Just when it seemed that the democratic process had reached its apotheosis with the election of America’s first black president, a political earthquake occurred in 2010 that threatened all that had been accomplished since 1965. Two years after Obama’s election, the midterm elections saw a conservative backlash that swept Republicans back into office in droves. As the media focused on the Republican takeover of the House of Representatives and increases in the Senate, more important developments were occurring closer to home. Republicans now controlled both legislative bodies in 26 states, and 23 won the trifecta, controlling the governorships as well as both statehouses. What happened next was so swift that it caught most observers off guard — and began surreptitiously to reverse the last half-century of voting rights reforms.
Changes under Republican Gov. Rick Scott are making it more difficult for Florida’s former felons to get their voting rights restored, which critics say has suppressed the minority vote and hurt Democratic candidates. As one of his first actions after taking office in 2011, Scott, as chairman of the Florida Board of Executive Clemency, undid automatic restoration of voting rights for nonviolent ex-offenders that previous Gov. Charlie Crist helped adopt in 2007. Since then, the number of former felons who have had their voting rights restored has slowed to a trickle, even compared with the year before Crist and the clemency board helped make the process easier. Civil liberties activists say Florida’s rights restoration rules are the most restrictive in the nation and have the effect, if not the intent, of suppressing the minority vote. A disproportionate number of black Floridians are convicted felons – 16.5 percent of Floridians are black, yet black inmates make up 31.5 percent of the state’s prison population – meaning a higher percentage of African-Americans don’t have the right to vote after completing their sentences. And black voters tend to support Democrats. Exit polls show only one in 10 supported Scott in the 2010 election.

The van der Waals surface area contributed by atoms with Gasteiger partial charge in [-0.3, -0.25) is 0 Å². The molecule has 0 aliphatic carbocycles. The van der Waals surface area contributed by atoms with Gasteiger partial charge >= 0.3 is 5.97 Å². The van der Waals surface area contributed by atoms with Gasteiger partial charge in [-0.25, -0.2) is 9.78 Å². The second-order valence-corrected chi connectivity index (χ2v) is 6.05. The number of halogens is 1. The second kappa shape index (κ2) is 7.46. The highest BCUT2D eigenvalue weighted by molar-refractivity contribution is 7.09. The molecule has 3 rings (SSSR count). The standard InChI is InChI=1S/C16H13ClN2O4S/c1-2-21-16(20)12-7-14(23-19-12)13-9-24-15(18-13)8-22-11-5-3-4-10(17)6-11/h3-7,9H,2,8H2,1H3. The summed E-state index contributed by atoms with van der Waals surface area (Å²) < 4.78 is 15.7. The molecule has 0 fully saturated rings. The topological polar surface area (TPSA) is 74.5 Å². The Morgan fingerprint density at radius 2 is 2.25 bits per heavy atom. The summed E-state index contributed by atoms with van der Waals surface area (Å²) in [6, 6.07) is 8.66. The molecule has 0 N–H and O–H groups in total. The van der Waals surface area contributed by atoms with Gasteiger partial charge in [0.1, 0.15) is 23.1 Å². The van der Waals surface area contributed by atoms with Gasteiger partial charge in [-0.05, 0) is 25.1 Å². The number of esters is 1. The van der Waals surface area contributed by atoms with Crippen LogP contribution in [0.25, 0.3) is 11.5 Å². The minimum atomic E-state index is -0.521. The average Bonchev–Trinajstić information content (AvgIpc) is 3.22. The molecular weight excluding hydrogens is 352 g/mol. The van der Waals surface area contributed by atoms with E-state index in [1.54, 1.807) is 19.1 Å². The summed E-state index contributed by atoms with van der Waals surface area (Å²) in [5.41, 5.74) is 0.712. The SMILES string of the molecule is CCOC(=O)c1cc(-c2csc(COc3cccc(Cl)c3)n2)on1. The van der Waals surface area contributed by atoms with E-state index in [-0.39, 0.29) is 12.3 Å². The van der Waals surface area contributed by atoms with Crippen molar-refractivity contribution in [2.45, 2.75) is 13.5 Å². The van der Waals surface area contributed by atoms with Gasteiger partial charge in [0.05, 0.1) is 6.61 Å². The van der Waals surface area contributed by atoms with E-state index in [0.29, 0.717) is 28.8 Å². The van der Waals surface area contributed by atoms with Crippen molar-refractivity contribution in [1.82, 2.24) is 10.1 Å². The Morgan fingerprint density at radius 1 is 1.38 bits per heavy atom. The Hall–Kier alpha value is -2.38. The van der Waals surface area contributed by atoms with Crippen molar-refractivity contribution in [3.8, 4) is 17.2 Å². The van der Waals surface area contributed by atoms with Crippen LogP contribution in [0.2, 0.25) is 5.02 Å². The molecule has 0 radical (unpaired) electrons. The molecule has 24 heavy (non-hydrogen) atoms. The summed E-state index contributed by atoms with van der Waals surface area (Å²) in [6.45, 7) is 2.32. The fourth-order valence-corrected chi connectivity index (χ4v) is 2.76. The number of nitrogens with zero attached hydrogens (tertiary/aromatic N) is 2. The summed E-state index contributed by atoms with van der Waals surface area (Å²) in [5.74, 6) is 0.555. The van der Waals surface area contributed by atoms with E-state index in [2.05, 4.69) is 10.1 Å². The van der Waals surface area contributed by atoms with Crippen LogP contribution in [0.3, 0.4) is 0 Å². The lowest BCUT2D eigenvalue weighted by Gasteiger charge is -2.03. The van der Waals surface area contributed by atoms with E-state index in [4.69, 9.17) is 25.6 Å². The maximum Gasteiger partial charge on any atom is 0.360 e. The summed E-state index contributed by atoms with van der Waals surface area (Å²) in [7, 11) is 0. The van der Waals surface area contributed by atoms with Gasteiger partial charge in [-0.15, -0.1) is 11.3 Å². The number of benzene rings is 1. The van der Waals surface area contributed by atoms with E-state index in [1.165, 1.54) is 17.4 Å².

Facing a highly critical group of black legislators, Gov. Rick Scott largely defended his record Tuesday but distanced himself from a controversial election law that led to fewer early-voting days and long lines. Scott agreed with black lawmakers that the 2011 election law contributed to the chaos at the polls in November, including long lines all over the state and up to seven-hour waits in Miami-Dade. But Scott, who is seeking re-election in 2014, said it was largely a decision of the Legislature. “It was not my bill,” Scott said. “We’ve got to make changes, I agree. … The Legislature passed it. I didn’t have anything to do with passing it.” Scott signed the bill into law in 2011. His administration spent more than $500,000 in legal fees in a largely successful defense of the law, though a federal judge struck down new restrictions on groups that register voters.